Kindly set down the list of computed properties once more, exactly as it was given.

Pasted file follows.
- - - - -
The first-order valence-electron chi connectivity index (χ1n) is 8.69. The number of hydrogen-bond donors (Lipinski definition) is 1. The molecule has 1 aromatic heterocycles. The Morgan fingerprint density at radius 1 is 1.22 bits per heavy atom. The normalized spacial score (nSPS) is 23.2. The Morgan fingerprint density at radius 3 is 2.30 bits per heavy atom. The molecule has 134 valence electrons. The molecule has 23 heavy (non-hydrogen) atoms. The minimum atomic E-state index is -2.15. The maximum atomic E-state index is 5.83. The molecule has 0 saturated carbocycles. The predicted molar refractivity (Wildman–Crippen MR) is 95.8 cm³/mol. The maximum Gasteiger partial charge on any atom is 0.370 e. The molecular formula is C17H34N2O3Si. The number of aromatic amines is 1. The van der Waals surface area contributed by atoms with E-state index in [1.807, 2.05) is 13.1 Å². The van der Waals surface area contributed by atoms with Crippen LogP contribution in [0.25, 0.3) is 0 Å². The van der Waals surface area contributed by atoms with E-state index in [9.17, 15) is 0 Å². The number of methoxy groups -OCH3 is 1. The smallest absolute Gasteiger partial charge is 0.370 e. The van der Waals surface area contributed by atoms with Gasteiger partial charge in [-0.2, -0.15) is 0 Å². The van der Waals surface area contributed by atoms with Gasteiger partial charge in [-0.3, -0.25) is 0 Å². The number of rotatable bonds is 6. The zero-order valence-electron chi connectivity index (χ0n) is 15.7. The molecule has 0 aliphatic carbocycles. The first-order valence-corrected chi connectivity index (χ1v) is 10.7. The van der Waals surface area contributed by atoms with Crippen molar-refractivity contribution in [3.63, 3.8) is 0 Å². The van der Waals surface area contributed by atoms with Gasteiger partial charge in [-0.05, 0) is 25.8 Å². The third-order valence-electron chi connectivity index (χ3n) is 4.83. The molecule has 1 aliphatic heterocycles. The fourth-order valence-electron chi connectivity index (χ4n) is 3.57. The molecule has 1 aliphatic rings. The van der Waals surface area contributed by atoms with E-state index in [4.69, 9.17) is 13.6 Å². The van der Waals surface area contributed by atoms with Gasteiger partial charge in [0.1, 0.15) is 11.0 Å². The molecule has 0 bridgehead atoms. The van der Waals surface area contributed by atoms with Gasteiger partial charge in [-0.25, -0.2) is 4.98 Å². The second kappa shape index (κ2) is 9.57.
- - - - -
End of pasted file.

The first-order valence-electron chi connectivity index (χ1n) is 8.69. The number of hydrogen-bond donors (Lipinski definition) is 1. The molecule has 1 aromatic heterocycles. The Morgan fingerprint density at radius 1 is 1.22 bits per heavy atom. The normalized spacial score (nSPS) is 23.2. The Morgan fingerprint density at radius 3 is 2.30 bits per heavy atom. The molecule has 134 valence electrons. The molecule has 23 heavy (non-hydrogen) atoms. The minimum atomic E-state index is -2.15. The maximum atomic E-state index is 5.83. The molecule has 0 saturated carbocycles. The predicted molar refractivity (Wildman–Crippen MR) is 95.8 cm³/mol. The maximum Gasteiger partial charge on any atom is 0.370 e. The molecular formula is C17H34N2O3Si. The number of aromatic amines is 1. The van der Waals surface area contributed by atoms with E-state index in [1.807, 2.05) is 13.1 Å². The van der Waals surface area contributed by atoms with Crippen LogP contribution in [0.25, 0.3) is 0 Å². The van der Waals surface area contributed by atoms with E-state index in [9.17, 15) is 0 Å². The number of methoxy groups -OCH3 is 1. The smallest absolute Gasteiger partial charge is 0.370 e. The van der Waals surface area contributed by atoms with Gasteiger partial charge in [-0.2, -0.15) is 0 Å². The van der Waals surface area contributed by atoms with Gasteiger partial charge in [-0.3, -0.25) is 0 Å². The number of rotatable bonds is 6. The zero-order valence-electron chi connectivity index (χ0n) is 15.7. The molecule has 0 aliphatic carbocycles. The first-order valence-corrected chi connectivity index (χ1v) is 10.7. The van der Waals surface area contributed by atoms with Crippen molar-refractivity contribution in [3.63, 3.8) is 0 Å². The van der Waals surface area contributed by atoms with Gasteiger partial charge in [-0.05, 0) is 25.8 Å². The third-order valence-electron chi connectivity index (χ3n) is 4.83. The molecule has 1 aliphatic heterocycles. The fourth-order valence-electron chi connectivity index (χ4n) is 3.57. The molecule has 1 aliphatic rings. The van der Waals surface area contributed by atoms with E-state index in [4.69, 9.17) is 13.6 Å². The van der Waals surface area contributed by atoms with Gasteiger partial charge in [0.1, 0.15) is 11.0 Å². The molecule has 0 bridgehead atoms. The van der Waals surface area contributed by atoms with Gasteiger partial charge in [-0.25, -0.2) is 4.98 Å². The second kappa shape index (κ2) is 9.57.